In a recent interview, Waterman said if not his buildings, the city might consider multiple locations in the downtown for its move of offices.

“It seems to me they have it set in their mind they need a single location,” Waterman said. “They don’t need, it seems to me, everything in one building. Some of the uses are so different.”

He called the move out of downtown “a whole transformation of the dynamics of downtown.”

Others have agreed.

Jake Johnson, owner of Jake’s Diner on State Street, told the council he thought the loss of the employees would hurt small business owners. “In my heart, I don’t think it’s a smart idea,” Johnson told the council. 

Reyes said the lease negotiations with the Julians continue and will involve the city and the landlord coming up with a draft written lease document that meets the city’s needs and conditions and which they will feel comfortable bringing to the City Council for its review.

Reyes said part of the negotiations is due diligence “on the landlord entity and any other entities that the principals behind the landlord entity are involved with.”

He said the city’s law director will investigate litigation involving the Julians.

The Julians face litigation on multiple fronts, perhaps the most prominent being an ongoing dispute with the town of Fairfield over management of a landfill there. The town sued Julian for a breach of a three-year contract to reduce and recycle material at the site, claiming $3 million in damages and additionally alleging the Julians allowed soil contaminated with lead and PCBs to be dumped there.

The Julians, in a countersuit, allege the town was responsible for the contamination and has defamed its company.

The town admitted, prior to entering the contract, that it had no knowledge of the pile’s contents, Julian Development LLC attorneys Thomas G. Cotter and Daniel H. Cotter wrote in a statement to The Day. Further, they wrote, the town of Fairfield kept no records of policing of the site in relation to potential contamination.

The Julians claim it was the town that allowed subcontractors at the site after hours and on weekends, bypassing on-site safety protocols.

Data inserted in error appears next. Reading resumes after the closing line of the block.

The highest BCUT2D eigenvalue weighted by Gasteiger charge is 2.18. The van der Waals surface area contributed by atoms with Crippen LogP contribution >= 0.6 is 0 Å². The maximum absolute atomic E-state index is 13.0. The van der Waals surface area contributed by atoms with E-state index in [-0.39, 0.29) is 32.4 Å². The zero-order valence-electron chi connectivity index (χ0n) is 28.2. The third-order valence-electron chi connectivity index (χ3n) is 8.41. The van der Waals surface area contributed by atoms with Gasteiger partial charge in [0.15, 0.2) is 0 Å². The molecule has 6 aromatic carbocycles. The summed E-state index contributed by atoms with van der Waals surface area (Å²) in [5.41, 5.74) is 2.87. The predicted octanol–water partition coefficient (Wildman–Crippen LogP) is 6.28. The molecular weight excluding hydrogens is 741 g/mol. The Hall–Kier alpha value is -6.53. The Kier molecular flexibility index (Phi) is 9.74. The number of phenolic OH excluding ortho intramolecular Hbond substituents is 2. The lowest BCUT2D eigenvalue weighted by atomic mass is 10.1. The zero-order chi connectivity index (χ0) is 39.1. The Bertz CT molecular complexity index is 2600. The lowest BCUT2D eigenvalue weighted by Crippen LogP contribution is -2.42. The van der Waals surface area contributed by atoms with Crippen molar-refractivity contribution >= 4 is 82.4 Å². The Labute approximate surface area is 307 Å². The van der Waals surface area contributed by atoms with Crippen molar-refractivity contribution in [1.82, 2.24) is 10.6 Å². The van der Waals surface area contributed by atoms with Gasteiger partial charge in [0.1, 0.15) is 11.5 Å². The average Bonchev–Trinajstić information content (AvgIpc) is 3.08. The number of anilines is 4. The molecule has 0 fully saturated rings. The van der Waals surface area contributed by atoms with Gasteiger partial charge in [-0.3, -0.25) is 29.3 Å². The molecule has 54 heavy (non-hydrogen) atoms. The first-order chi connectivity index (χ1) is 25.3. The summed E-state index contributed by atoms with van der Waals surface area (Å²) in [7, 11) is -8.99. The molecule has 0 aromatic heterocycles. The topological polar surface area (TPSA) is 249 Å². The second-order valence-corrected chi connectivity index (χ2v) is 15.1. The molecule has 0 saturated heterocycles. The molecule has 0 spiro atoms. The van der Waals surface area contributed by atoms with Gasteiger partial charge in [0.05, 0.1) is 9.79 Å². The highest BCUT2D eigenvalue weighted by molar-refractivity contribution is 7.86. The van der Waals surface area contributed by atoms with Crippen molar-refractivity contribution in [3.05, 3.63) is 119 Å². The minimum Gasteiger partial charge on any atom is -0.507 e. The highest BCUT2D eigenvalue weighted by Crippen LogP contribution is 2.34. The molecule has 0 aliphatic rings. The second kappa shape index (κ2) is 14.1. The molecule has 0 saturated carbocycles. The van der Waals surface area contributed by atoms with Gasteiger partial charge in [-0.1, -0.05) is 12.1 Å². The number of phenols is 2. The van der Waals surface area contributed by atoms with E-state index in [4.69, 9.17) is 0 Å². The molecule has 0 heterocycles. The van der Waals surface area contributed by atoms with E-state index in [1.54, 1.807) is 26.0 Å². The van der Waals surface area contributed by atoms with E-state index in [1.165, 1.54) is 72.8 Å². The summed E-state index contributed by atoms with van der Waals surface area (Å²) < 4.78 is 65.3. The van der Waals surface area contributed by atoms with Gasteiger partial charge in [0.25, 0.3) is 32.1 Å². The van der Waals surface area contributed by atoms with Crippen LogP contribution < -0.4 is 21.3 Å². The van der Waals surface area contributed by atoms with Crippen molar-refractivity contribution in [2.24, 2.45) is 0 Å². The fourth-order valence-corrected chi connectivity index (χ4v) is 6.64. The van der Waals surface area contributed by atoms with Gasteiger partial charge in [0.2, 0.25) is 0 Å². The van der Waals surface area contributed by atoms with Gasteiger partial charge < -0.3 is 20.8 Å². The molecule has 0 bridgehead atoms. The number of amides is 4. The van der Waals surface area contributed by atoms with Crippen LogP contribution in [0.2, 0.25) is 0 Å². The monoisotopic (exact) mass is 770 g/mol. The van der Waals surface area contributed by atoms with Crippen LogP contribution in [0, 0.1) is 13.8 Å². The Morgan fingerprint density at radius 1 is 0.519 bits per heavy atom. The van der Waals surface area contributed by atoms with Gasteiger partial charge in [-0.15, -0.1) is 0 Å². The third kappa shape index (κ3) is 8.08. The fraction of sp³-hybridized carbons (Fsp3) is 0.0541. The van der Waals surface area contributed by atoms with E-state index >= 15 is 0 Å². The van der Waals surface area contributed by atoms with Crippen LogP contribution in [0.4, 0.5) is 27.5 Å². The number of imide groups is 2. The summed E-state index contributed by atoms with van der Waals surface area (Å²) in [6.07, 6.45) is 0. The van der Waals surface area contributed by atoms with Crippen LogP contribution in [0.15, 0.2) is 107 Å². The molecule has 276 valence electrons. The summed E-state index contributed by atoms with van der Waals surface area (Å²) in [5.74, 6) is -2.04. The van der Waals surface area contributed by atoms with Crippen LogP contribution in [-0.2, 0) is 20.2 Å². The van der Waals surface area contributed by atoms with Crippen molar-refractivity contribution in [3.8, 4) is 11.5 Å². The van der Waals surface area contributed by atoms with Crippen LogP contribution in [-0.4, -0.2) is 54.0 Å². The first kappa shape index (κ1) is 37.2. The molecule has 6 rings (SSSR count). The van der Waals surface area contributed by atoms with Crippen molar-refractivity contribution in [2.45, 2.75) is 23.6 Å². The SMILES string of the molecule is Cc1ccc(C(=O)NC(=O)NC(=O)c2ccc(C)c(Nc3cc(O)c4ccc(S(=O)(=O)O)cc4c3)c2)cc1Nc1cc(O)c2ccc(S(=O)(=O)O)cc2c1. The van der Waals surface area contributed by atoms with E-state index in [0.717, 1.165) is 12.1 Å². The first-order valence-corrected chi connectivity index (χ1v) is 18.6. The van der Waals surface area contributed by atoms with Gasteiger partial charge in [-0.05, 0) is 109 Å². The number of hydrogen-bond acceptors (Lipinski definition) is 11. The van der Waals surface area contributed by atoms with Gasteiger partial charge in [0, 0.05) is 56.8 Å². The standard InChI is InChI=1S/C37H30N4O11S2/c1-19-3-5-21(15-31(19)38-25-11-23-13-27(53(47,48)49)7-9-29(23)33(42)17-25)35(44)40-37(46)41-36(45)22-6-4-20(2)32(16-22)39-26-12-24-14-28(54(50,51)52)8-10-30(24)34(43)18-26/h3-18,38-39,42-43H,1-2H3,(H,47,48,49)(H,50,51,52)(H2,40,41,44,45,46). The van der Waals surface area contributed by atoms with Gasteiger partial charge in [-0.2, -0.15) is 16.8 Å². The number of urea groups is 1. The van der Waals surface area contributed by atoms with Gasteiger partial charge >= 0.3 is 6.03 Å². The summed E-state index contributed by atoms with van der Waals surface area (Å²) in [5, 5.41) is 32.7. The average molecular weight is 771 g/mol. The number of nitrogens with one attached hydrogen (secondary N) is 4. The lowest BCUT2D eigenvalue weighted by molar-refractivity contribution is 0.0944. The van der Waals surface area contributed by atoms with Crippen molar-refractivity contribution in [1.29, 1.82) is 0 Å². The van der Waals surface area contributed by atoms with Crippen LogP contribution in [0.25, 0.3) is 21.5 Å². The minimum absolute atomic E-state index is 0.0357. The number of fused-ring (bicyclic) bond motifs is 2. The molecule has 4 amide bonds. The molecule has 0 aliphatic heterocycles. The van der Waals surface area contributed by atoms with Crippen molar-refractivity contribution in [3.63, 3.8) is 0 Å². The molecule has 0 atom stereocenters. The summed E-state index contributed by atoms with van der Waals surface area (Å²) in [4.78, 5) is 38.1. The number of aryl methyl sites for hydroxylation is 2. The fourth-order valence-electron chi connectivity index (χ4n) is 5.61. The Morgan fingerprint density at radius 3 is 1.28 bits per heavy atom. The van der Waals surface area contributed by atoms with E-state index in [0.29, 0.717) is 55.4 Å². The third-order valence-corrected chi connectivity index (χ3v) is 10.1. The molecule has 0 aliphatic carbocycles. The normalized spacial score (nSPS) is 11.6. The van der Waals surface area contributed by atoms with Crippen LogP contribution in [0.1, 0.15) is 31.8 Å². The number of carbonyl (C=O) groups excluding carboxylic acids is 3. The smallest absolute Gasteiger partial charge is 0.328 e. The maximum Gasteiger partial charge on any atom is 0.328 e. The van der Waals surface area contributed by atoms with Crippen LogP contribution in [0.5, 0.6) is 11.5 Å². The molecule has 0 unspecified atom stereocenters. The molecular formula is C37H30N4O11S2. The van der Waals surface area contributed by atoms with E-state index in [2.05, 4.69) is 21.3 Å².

“Julians Development pioneered an environmentally safe and secure process located at the pile and installed a scale house and weigh station,” attorneys for Julian wrote. “They also secured the property while producing a marketable clean and environmentally safe product which was used by the Town and others. All of this was at no expense to the Town.”

The case remains in court-ordered arbitration.

Fairfield First Selectman Mike Tetreau said he was unable to comment on pending litigation. The Julians remain a landlord to a building that houses school maintenance staff, he said. In respect to that property, Tetreau said, “they’ve been a good landlord.”

Fairfield police Chief Christopher Lyddy alluded to a criminal investigation into the contaminated soil issue but did not confirm validity of published reports indicating the Julians were involved. He said it was the policy of the department not to comment on pending investigations.

Jason Julian, in an interview on Wednesday, said his company is not the subject of any police investigation, a stance backed by his attorneys.

Jason Julian also dismissed a breach of contract lawsuit brought earlier this year by Environmental Control Inc., also known as Encon, a company which claims it furnished heating and air conditioning services and materials at 6 Shaw’s Cove in the amount of $198,436. It is one of two suits filed by Encon against the Julians. The local case remains pending in New London Superior Court.

Jason Julian said court proceedings will make clear that while Encon was the low bidder on a project at Shaw’s Cove, no contract was ever signed. He said work at the time on upgrades such as lighting and mechanicals at the building were contingent on funding from a state clean energy program and Eversource financing.

“They’re suing for labor and materials but nothing was ever installed. There was not a contract,” Julian said.

As part of its proposal to the city, Julian Enterprises submitted letters of reference from a current and former tenant at 6 Shaw’s Cove, the former home to the Department of Labor American Job Center, which occupied about 14,000-square feet of office space.

“While managed by the Julian Family, the DOL found the space to be properly maintained and supported with effective and timely responses to tenant needs,” DOL’s director of facilities operations wrote.

Electric Boat Chief of Finance Tom Cambron wrote in his recommendation that Julian Enterprises is “an outstanding landlord,” and would consider leasing other properties under the Julians' control.

The Julians bought the 88,000-square foot Shaw’s Cove property in a competitive bid process in 2016, when the building was mired in foreclosure litigation. The Julians previously had constructed the Walgreens pharmacy and Dime Bank, both on Bank Street near the site.

Reyes said a timeline for a presentation to the council about lease negotiations is not yet clear.


Loading comments...
Hide Comments